Poor devil! see him owre his trash,
As feckless as a wither’d rash,
His spindle shank a guid whip-lash,
His nieve a nit;
Thro bloody flood or field to dash,
O how unfit!

But mark the Rustic, haggis-fed,
The trembling earth resounds his tread,
Clap in his walie nieve a blade,
He’ll make it whissle;
An legs an arms, an heads will sned,
Like taps o thrissle.

Ye Pow’rs, wha mak mankind your care,
And dish them out their bill o fare,
Auld Scotland wants nae skinking ware
That jaups in luggies:
But, if ye wish her gratefu prayer,
Gie her a Haggis

Address to a Haggis Translation

Fair and full is your honest, jolly face,
Great chieftain of the sausage race!
Above them all you take your place,
Stomach, tripe, or intestines:
Well are you worthy of a grace
As long as my arm.

The groaning trencher there you fill,
Your buttocks like a distant hill,
Your pin would help to mend a mill
In time of need,
While through your pores the dews distill
Like amber bead.

His knife see rustic Labour wipe,
And cut you up with ready slight,
Trenching your gushing entrails bright,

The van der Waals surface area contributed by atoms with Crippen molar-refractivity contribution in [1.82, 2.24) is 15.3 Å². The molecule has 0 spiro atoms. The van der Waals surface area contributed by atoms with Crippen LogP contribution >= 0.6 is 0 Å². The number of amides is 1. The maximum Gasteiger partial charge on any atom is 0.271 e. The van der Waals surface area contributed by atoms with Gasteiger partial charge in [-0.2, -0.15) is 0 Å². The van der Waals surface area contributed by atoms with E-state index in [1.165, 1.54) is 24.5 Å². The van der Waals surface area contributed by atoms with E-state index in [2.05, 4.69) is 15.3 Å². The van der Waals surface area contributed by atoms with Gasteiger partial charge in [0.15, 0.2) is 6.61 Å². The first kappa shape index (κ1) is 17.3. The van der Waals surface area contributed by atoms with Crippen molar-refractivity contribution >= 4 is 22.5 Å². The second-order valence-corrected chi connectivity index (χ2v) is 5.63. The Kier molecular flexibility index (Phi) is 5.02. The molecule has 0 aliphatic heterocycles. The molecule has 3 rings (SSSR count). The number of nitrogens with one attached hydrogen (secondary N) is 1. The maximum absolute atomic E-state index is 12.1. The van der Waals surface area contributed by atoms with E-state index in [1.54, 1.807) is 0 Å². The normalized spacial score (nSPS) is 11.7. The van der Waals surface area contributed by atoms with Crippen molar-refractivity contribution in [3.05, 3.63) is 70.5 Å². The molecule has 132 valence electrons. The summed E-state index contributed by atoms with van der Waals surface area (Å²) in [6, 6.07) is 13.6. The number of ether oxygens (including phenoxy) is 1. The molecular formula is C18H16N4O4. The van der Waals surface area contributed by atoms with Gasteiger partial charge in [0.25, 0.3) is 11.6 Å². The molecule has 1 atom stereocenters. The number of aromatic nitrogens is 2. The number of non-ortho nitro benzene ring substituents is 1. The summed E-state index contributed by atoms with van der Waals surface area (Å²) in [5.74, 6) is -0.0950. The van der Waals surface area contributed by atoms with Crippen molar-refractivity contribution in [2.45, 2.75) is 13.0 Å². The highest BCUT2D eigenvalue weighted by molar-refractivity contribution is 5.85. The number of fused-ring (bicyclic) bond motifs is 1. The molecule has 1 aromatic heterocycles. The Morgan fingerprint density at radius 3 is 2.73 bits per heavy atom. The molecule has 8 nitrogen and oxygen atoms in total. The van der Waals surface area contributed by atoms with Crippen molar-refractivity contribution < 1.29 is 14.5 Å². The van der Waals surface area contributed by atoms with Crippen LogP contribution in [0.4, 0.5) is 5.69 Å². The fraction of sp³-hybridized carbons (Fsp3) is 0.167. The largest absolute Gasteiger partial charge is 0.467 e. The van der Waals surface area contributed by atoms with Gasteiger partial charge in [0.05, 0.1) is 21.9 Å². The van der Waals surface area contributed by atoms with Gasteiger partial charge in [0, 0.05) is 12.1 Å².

Like any ditch;
And then, O what a glorious sight,
Warm steaming, rich!

Then spoon for spoon, the stretch and strive:
Devil take the hindmost, on they drive,
Till all their well swollen bellies by-and-by
Are bent like drums;
Then old head of the table, most like to burst,
‘The grace!’ hums.

Is there that over his French ragout,
Or olio that would sicken a sow,
Or fricassee would make her vomit
With perfect disgust,
Looks down with sneering, scornful view
On such a dinner?

Poor devil! see him over his trash,
As feeble as a withered rush,
His thin legs a good whip-lash,
His fist a nut;
Through bloody flood or field to dash,
O how unfit.

But mark the Rustic, haggis-fed,
The trembling earth resounds his tread,
Clap in his ample fist a blade,
He’ll make it whistle;
And legs, and arms, and heads will cut off
Like the heads of thistles.

You powers, who make mankind your care,
And dish them out their bill of fare,
Old Scotland wants no watery stuff,
That splashes in small wooden dishes;
But if you wish her grateful prayer,
Give her [Scotland] a Haggis!